It was after some prompting by her now-husband that Caitlin Taylor decided to combine her two loves - writing and fashion - and start a blog.

That was in late 2010. Now, the Auckland personal stylist attracts about 20,000 unique visitors a month to her style blog Chasing Cait.

Taylor points to a symbiotic relationship between the two elements of her business - personal styling and blogging.

Having a blog is a point of difference in the personal styling market, she says, and gives potential clients an insight into who she is. And working with clients heightens her awareness of real-life style issues and common questions women have about fashion, which provides fodder for the blog.


"My business is split about 50/50 between my personal styling work and my blog, and the two absolutely support each other," she says.

Taylor says maintaining her authentic voice, creating posts that inspire, educate and entertain and using social media to drive more traffic to the blog have all helped build Chasing Cait's audience.

Debbie Harrison is an owner of PR, marketing and copywriting consultancy Casual Fridays and says there are a number of benefits small businesses can gain from developing a blog.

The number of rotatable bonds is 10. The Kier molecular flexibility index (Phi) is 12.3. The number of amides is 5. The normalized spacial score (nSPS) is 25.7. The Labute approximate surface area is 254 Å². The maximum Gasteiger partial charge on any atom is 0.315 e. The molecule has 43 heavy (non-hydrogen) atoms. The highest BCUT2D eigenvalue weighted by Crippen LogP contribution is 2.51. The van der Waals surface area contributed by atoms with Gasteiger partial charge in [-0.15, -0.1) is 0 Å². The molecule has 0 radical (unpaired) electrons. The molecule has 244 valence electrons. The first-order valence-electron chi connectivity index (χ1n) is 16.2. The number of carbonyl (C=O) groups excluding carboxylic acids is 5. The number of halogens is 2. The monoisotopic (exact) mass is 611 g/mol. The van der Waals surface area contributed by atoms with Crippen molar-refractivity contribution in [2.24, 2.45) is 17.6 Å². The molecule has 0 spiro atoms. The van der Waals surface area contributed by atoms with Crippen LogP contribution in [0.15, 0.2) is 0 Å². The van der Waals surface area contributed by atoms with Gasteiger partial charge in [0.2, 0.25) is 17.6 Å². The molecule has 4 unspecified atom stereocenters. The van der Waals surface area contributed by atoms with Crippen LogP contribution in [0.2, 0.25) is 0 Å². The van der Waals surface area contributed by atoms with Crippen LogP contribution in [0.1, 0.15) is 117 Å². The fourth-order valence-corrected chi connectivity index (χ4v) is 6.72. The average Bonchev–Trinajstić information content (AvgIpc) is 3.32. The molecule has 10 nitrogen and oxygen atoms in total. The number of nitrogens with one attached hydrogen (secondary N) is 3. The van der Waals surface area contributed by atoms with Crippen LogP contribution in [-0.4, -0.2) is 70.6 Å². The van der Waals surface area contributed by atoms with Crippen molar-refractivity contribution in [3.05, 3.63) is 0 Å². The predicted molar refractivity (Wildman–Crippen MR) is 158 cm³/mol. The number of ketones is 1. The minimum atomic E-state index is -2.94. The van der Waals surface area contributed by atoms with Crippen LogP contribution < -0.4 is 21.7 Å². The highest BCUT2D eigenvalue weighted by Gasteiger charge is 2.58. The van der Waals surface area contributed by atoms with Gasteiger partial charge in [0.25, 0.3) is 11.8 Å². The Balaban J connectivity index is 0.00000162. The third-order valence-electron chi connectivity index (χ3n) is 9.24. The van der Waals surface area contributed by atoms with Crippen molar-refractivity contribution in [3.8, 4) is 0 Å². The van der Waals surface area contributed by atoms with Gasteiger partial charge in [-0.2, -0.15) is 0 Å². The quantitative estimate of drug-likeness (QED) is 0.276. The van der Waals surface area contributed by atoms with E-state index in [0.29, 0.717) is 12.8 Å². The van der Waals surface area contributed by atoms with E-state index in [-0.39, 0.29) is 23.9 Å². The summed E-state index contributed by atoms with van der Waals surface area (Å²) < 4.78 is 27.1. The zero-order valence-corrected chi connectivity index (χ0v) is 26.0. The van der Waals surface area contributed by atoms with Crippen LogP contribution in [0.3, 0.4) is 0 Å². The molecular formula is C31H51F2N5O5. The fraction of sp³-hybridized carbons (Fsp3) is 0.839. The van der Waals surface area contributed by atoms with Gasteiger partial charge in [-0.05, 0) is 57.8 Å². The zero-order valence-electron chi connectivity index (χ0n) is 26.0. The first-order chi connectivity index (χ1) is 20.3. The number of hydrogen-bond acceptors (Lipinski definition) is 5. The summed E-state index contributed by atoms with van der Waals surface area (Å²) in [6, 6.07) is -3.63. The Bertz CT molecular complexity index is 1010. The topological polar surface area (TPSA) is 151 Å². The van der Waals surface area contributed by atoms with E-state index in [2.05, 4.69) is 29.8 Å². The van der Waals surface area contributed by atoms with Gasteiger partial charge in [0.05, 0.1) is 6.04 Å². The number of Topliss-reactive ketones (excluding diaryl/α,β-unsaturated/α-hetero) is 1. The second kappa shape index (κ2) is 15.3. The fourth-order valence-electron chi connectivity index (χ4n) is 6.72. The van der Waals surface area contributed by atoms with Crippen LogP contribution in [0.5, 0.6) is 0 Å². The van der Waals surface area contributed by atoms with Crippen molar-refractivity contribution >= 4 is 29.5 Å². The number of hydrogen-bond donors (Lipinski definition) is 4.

"I'm like a scratched record because I'm always going on about how blogging is a great way to build on the Know, Like, Trust triangle that's essential to doing good business. The more a customer knows, likes and trusts you, the more likely they are to become fans and remain loyal customers," Harrison says.

A blog can also help put a human face to a business, attract new website traffic, boost search rankings and keep you top-of-mind among your network, she says.

Angela Cameron is managing director of Consult Recruitment, which has about 6000 subscribers to its blog.

Since the firm started blogging at the beginning of 2014, Cameron says the company has had a 400 per cent increase in traffic to its website. Seventy per cent of people who enter its website do so through its blog.

"So I don't think it's a coincidence that during this time our revenue has increased by 265 per cent," she says.


"I think blogging has also been a brilliant way to build goodwill and loyalty with our candidates and clients. When they get a blog update in their inbox or see our updates on LinkedIn, they feel connected to the business and it keeps Consult front of mind."

Cameron highlights three elements of a successful business blog: good writing, a regular publishing schedule and content that's about the audience, not the business.

"We rarely talk about ourselves on the blog. Instead, we spend a lot of time thinking about what's going to be helpful for the type of people we engage with and we aim to deliver that."